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Tools for Looking into the Brain: Reading and Writing Patterns in the Brain (with Dr. Adil Khan)

For our third episode in our "Tools for Looking into the Brain" series, we were joined by Dr. Adil Khan, a neuroscientist and group leader at King's College London, to explore reading and writing patterns into the brain. We discussed the principles of two major tools used to examine and manipulate neural activity, namely two-photon microscopy and optogenetics, and explored how they have been applied to answering questions about the neural basis of flexible cognition and behaviour in the Khan lab.


Listen to the episode here


You can find Scientifica's blog post about this episode here.


We spoke about the principles of two major techniques that are frequently used in current experimental neuroscience.


  1. Two-photon microscopy


Two-photon microscopy is a form of imaging that enables better resolution at greater depths. For this reason, it is particularly useful for in vivo imaging, in live intact brains.


Check out this excellent blog post about two-photon microscopy from Scientifica's website:


  1. Optogenetics


Optogenetics involves expressing light-sensitive proteins in specified populations of neurons, which enables those neurons to be either activated or disactivated by shining specific colours/wavelengths of light onto them.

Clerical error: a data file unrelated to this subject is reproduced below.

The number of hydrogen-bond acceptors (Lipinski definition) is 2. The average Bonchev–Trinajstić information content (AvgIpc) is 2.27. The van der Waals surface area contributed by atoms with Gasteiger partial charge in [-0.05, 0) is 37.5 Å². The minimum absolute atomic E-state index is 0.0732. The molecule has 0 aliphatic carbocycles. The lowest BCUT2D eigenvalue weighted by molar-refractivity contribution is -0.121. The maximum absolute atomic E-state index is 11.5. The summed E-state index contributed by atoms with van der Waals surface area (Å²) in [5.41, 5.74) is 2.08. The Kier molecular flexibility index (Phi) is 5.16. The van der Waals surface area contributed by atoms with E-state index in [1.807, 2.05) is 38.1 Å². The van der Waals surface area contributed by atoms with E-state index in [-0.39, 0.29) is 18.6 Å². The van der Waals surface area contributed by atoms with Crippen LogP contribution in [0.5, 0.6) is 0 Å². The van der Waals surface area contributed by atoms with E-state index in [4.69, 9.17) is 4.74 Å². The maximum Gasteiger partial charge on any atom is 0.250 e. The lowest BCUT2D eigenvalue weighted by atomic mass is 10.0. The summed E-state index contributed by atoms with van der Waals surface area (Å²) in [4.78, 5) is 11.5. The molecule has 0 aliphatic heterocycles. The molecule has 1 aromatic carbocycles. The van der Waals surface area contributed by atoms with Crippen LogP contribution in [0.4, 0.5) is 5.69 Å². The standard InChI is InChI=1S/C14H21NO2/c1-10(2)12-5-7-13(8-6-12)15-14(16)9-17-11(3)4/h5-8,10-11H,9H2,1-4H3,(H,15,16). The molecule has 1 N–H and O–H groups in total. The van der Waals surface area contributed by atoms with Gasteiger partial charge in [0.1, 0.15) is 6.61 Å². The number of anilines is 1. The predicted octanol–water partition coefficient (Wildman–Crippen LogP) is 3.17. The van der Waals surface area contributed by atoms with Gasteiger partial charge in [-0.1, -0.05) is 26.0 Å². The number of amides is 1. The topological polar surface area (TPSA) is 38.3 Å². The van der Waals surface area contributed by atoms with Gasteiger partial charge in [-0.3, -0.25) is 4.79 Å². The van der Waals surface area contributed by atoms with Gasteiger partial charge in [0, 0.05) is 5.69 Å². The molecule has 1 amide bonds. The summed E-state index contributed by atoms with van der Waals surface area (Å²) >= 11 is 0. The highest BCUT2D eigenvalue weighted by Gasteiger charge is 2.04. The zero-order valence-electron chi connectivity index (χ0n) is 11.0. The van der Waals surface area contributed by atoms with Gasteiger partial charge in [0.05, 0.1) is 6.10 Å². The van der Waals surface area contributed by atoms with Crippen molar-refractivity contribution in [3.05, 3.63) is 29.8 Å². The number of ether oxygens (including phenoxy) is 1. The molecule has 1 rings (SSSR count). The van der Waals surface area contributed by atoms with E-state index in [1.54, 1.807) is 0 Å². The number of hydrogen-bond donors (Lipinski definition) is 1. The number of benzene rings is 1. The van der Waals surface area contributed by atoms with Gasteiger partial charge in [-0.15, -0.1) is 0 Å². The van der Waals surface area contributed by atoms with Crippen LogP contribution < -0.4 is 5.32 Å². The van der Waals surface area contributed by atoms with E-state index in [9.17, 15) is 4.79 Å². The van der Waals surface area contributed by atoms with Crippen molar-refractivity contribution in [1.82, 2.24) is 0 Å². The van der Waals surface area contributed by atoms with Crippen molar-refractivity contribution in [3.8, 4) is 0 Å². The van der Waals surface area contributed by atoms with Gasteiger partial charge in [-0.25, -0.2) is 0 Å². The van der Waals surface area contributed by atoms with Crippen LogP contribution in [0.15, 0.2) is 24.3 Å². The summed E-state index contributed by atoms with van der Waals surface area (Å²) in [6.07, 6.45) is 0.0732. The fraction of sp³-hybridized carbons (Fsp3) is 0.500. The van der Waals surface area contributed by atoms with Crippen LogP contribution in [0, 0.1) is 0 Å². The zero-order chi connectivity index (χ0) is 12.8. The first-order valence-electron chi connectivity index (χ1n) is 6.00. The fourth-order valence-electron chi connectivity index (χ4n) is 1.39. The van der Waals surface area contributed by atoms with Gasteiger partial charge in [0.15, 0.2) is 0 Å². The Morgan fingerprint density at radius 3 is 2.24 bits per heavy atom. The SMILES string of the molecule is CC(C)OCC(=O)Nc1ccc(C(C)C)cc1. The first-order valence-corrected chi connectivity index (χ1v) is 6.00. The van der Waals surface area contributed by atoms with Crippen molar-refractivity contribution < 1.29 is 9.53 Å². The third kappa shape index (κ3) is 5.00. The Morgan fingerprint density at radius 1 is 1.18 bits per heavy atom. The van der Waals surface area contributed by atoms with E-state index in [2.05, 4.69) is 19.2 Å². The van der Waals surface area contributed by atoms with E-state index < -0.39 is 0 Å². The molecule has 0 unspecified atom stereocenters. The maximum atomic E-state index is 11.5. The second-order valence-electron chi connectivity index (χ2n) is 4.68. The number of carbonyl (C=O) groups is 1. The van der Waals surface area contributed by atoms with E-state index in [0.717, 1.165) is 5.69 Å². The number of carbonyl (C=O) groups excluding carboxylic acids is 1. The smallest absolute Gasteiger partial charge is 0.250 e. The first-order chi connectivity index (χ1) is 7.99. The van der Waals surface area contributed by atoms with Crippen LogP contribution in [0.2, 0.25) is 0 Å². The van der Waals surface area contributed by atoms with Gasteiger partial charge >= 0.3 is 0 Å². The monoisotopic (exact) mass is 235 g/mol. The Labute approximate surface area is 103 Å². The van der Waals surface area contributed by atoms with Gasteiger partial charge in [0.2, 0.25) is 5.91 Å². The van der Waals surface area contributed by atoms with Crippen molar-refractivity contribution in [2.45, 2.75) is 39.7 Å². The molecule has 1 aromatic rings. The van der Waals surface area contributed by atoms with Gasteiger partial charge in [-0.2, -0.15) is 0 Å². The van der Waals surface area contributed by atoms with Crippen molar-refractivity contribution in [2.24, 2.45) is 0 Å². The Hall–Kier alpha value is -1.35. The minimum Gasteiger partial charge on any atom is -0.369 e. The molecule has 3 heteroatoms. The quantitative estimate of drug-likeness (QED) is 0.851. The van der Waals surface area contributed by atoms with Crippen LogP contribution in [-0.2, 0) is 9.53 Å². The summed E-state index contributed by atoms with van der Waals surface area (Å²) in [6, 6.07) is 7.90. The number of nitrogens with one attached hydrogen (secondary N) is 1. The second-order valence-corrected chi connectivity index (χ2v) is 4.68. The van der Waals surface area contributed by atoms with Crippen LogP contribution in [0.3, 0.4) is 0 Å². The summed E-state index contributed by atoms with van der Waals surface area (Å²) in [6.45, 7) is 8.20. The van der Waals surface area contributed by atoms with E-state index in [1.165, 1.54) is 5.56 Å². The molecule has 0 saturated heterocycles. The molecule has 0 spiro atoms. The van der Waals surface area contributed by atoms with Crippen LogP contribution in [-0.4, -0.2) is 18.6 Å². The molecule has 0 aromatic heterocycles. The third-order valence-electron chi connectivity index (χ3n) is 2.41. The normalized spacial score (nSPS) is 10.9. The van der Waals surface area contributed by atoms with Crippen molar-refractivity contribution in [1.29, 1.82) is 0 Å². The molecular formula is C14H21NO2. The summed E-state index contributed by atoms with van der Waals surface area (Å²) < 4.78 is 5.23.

Find out more about optogenetics at this blog post on Scientifica's website:


Applications of the techniques


We spoke about a recent study from the Khan lab that used optogenetic and two-photon imaging techniques to address what the role of a specific subtype of inhibitory neurons, called VIP interneurons, is during a task that requires attentional switching. Find the article "Disinhibition by VIP interneurons is orthogonal to cross-modal attentional modulation in primary visual cortex" by Myers-Joseph et al., 2023 here.


In the study mentioned above, the authors used a task-switching behavioural paradigm in mice, which involves training mice to discriminate between two basic visual stimuli and subsequently training them to forget the visual stimuli and learn to discriminate between two different olfactory/odour stimuli.


The same behavioural paradigm was used in another recent preprint from the Khan lab "Prediction error signals in anterior cingulate cortex drive task-switching" by Cole et al., 2022. Find the preprint here.




This episode is part of a series sponsored by Scientifica, one of the leading producers of state-of-the-art electrophysiology and imaging tools. Scientifica supports researchers around the world to make advancements in neuroscience, cardiology, cancer research, and various other scientific areas. In addition to leading equipment and comprehensive support, Scientifica hosts an extensive Resource Centre dedicated to fostering the sharing of expertise, which is full of a wide range of blogs, videos, case studies, and much more! Be sure to check out their website for more information.




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